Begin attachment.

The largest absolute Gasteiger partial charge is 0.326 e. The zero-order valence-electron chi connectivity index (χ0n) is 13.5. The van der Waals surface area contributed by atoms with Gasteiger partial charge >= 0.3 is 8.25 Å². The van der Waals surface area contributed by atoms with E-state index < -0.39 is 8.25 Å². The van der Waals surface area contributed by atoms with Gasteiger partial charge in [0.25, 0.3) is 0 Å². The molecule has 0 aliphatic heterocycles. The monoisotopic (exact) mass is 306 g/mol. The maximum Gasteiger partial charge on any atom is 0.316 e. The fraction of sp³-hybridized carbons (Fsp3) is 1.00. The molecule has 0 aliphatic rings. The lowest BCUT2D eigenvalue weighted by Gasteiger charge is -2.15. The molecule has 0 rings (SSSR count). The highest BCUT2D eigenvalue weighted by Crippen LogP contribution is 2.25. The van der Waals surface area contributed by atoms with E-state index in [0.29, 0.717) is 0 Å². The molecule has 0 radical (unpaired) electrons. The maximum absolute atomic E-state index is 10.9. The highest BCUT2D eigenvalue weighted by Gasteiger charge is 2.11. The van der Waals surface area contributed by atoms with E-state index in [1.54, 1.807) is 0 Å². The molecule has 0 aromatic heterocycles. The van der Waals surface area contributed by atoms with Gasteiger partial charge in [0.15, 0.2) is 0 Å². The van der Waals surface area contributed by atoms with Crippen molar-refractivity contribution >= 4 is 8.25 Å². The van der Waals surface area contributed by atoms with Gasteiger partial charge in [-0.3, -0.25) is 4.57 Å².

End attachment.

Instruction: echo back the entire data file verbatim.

The largest absolute Gasteiger partial charge is 0.326 e. The zero-order valence-electron chi connectivity index (χ0n) is 13.5. The van der Waals surface area contributed by atoms with Gasteiger partial charge >= 0.3 is 8.25 Å². The van der Waals surface area contributed by atoms with E-state index < -0.39 is 8.25 Å². The van der Waals surface area contributed by atoms with Gasteiger partial charge in [0.25, 0.3) is 0 Å². The molecule has 0 aliphatic heterocycles. The monoisotopic (exact) mass is 306 g/mol. The maximum Gasteiger partial charge on any atom is 0.316 e. The fraction of sp³-hybridized carbons (Fsp3) is 1.00. The molecule has 0 aliphatic rings. The lowest BCUT2D eigenvalue weighted by Gasteiger charge is -2.15. The molecule has 0 rings (SSSR count). The highest BCUT2D eigenvalue weighted by Crippen LogP contribution is 2.25. The van der Waals surface area contributed by atoms with E-state index in [0.29, 0.717) is 0 Å². The molecule has 0 radical (unpaired) electrons. The maximum absolute atomic E-state index is 10.9. The highest BCUT2D eigenvalue weighted by Gasteiger charge is 2.11. The van der Waals surface area contributed by atoms with E-state index in [1.54, 1.807) is 0 Å². The molecule has 0 aromatic heterocycles. The van der Waals surface area contributed by atoms with Gasteiger partial charge in [0.15, 0.2) is 0 Å². The van der Waals surface area contributed by atoms with Crippen molar-refractivity contribution >= 4 is 8.25 Å². The van der Waals surface area contributed by atoms with Gasteiger partial charge in [-0.3, -0.25) is 4.57 Å².